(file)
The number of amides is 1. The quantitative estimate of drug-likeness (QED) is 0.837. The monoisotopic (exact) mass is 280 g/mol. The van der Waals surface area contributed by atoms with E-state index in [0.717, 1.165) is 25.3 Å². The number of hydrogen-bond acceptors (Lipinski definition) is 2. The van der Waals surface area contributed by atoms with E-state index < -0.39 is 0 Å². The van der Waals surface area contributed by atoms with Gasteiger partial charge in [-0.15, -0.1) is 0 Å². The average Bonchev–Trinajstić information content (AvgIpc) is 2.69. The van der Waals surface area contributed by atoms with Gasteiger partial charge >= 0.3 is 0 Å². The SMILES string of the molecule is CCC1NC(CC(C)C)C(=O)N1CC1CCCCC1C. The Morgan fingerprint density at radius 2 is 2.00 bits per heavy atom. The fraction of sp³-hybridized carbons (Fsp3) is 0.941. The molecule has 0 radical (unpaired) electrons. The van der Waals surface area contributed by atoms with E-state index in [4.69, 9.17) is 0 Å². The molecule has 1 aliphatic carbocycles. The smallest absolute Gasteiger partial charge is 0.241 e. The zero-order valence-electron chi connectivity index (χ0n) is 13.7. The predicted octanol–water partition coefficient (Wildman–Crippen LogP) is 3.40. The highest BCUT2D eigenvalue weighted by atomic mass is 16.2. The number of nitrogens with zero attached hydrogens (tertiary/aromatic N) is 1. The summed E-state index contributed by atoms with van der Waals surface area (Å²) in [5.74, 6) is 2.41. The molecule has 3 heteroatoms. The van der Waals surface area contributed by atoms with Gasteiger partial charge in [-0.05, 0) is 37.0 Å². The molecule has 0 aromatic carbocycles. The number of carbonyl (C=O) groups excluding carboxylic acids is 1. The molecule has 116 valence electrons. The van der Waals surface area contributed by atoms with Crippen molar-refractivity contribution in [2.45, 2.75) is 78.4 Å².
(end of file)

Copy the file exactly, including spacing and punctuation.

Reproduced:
The number of amides is 1. The quantitative estimate of drug-likeness (QED) is 0.837. The monoisotopic (exact) mass is 280 g/mol. The van der Waals surface area contributed by atoms with E-state index in [0.717, 1.165) is 25.3 Å². The number of hydrogen-bond acceptors (Lipinski definition) is 2. The van der Waals surface area contributed by atoms with E-state index < -0.39 is 0 Å². The van der Waals surface area contributed by atoms with Gasteiger partial charge in [-0.15, -0.1) is 0 Å². The average Bonchev–Trinajstić information content (AvgIpc) is 2.69. The van der Waals surface area contributed by atoms with Gasteiger partial charge >= 0.3 is 0 Å². The SMILES string of the molecule is CCC1NC(CC(C)C)C(=O)N1CC1CCCCC1C. The Morgan fingerprint density at radius 2 is 2.00 bits per heavy atom. The fraction of sp³-hybridized carbons (Fsp3) is 0.941. The molecule has 0 radical (unpaired) electrons. The van der Waals surface area contributed by atoms with E-state index in [4.69, 9.17) is 0 Å². The molecule has 1 aliphatic carbocycles. The smallest absolute Gasteiger partial charge is 0.241 e. The zero-order valence-electron chi connectivity index (χ0n) is 13.7. The predicted octanol–water partition coefficient (Wildman–Crippen LogP) is 3.40. The highest BCUT2D eigenvalue weighted by atomic mass is 16.2. The number of nitrogens with zero attached hydrogens (tertiary/aromatic N) is 1. The summed E-state index contributed by atoms with van der Waals surface area (Å²) in [5.74, 6) is 2.41. The molecule has 3 heteroatoms. The van der Waals surface area contributed by atoms with Gasteiger partial charge in [-0.05, 0) is 37.0 Å². The molecule has 0 aromatic carbocycles. The number of carbonyl (C=O) groups excluding carboxylic acids is 1. The molecule has 116 valence electrons. The van der Waals surface area contributed by atoms with Crippen molar-refractivity contribution in [2.45, 2.75) is 78.4 Å².